Madurai

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Nagaikadai Street temple

2019: stolen idol recovered

Devanathan Veerappan, Stolen 100 yrs ago, idol found in wall, April 30, 2019: The Times of India

A 700-year-old idol that went missing from a temple in Madurai in 1915 was found concealed in the wall of an old house. It had been stolen by Karuppasamy, one of the two priests at the temple.

Idol wing police on Sunday retrieved the Dhroupathi Amman idol measuring around 1.5ft and handed it over to the temple, which will be celebrating its annual festival in a fortnight. The temple in Nagaikadai Street is said to be some 800 years old.

Murugesan, Karuppasamy’s grandson, revealed the family secret as he felt the “wrath of the goddess” had caused the deaths of many of his relatives. “Murugesan said he had, as a boy, seen his grandfather and father offer worship to a wall in their ancestral house,” said an officer from the Idol Wing.

Police said Karuppasamy had taken the idol following a dispute with the other priest. Karuppasamy dug out a part of the wall, placed the idol inside and plastered the surface.


Saurashtrian community

The Times of India, Apr 27 2016

Padmini Sivarajah  In the heart of Madurai, voters from Gujarat's Saurashtra play a deciding role. Their hold is so strong that DMK, AIADMK and BJP have fielded candidates for Madurai South from this non-Tamil community , which has lived in this city for 400 years.

“Our community hasn't been represented in the TN Assembly since 1996. So we resolved to vote for that party whose candidate is from our community. AIADMK responded first, naming a candidate from among us,“ says T D Easwara Moorthy , president of All-India Sourashtra dent of All-India Souras Madhya Sabha. After AIADMK named S S Saravanan, DMK followed with M Balachandran and BJP with AR Mahalakshmi. Now, the community will decide who to vote for. The fight for Madurai South has always been about cornering votes of this community , which usually supports a candidate en bloc. Of the 2.2 lakh voters in Madurai South, Saurashtrians number 70,000. Many have a soft spot for the BJP because of PM Narendra Modi. They've hosted him in Madurai twice.But this time, aware that local factors are at play , it may go with either AIADMK or DMK. “BJP's chances look bleak,“ says Moorthy .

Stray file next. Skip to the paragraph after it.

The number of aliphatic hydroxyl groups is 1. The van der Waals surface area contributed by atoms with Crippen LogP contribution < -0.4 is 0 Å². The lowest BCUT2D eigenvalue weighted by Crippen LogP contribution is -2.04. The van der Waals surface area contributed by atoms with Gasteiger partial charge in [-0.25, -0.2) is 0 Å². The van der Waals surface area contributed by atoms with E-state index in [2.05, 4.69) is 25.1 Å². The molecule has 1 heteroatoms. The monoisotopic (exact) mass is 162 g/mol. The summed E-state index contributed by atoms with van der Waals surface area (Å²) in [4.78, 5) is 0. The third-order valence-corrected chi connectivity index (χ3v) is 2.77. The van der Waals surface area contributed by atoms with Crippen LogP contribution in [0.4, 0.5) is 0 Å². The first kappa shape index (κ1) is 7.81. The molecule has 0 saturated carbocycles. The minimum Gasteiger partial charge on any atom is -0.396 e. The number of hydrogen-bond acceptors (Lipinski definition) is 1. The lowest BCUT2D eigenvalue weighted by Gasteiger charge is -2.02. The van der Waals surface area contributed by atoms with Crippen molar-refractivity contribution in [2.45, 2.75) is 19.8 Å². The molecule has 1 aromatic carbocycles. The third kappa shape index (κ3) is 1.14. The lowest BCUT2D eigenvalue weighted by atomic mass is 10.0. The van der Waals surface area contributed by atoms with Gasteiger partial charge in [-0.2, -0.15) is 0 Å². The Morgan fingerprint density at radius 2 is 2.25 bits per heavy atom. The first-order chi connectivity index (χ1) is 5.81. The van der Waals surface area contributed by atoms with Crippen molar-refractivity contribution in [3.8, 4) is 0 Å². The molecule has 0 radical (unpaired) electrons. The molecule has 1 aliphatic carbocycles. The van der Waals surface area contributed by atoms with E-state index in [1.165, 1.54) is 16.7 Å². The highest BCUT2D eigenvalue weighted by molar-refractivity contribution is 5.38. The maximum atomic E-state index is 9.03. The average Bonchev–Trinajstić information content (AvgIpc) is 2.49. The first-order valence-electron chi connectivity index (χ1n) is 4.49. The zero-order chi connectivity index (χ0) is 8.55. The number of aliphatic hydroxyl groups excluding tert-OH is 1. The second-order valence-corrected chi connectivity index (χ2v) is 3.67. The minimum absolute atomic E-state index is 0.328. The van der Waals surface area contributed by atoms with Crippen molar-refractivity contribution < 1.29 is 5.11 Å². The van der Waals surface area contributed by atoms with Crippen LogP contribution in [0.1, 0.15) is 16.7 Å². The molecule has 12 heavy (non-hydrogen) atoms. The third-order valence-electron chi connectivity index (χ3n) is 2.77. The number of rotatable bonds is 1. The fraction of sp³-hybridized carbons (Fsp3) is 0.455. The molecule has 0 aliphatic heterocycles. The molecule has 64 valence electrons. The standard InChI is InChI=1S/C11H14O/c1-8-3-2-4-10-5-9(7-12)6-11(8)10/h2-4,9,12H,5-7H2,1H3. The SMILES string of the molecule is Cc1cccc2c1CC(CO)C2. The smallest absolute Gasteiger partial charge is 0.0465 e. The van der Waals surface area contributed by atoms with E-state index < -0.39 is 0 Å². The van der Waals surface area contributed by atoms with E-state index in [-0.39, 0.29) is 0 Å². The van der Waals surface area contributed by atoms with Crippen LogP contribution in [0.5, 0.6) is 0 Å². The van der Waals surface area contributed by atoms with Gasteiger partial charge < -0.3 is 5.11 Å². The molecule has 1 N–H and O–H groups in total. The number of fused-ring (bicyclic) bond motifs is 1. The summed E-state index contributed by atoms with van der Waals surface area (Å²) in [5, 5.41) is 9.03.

Not all may toe the line this time though. T Raja, a teacher, says: “We vote the candidate we have confidence in. We voted communists six times,“ he said.

Madurai's Saurashtrians are descendants of master weavers in the court of Vijayanagar king Krishnadeva Raya. In the 17th century , King Thirumalai Naicker invited them to Madurai to weave silk for him. “We were Madurai's dominant community till the 1960s,“ says Moorthy . Though hit by the decline in weaving, they still hold land in Madurai, and show off palm leaf pattas (land deeds) the king gave them appreciating their weaving. With the advent of powerlooms in the 1970s, many `pattunoolkaarar' (silk thread people) migrat ed. The richer folk set up engineering colleges for their youngsters.

They no longer depend on their looms, but don't want to lose their deep roots with Madurai or weaving. The reason they want a candidate from their community is so they can reopen their 200 to 300 weaving co-operatives.“Around 30% still weave. Our glorious past can be revived if weaving is invigorated.Only our own MLA can do this,“ he said.

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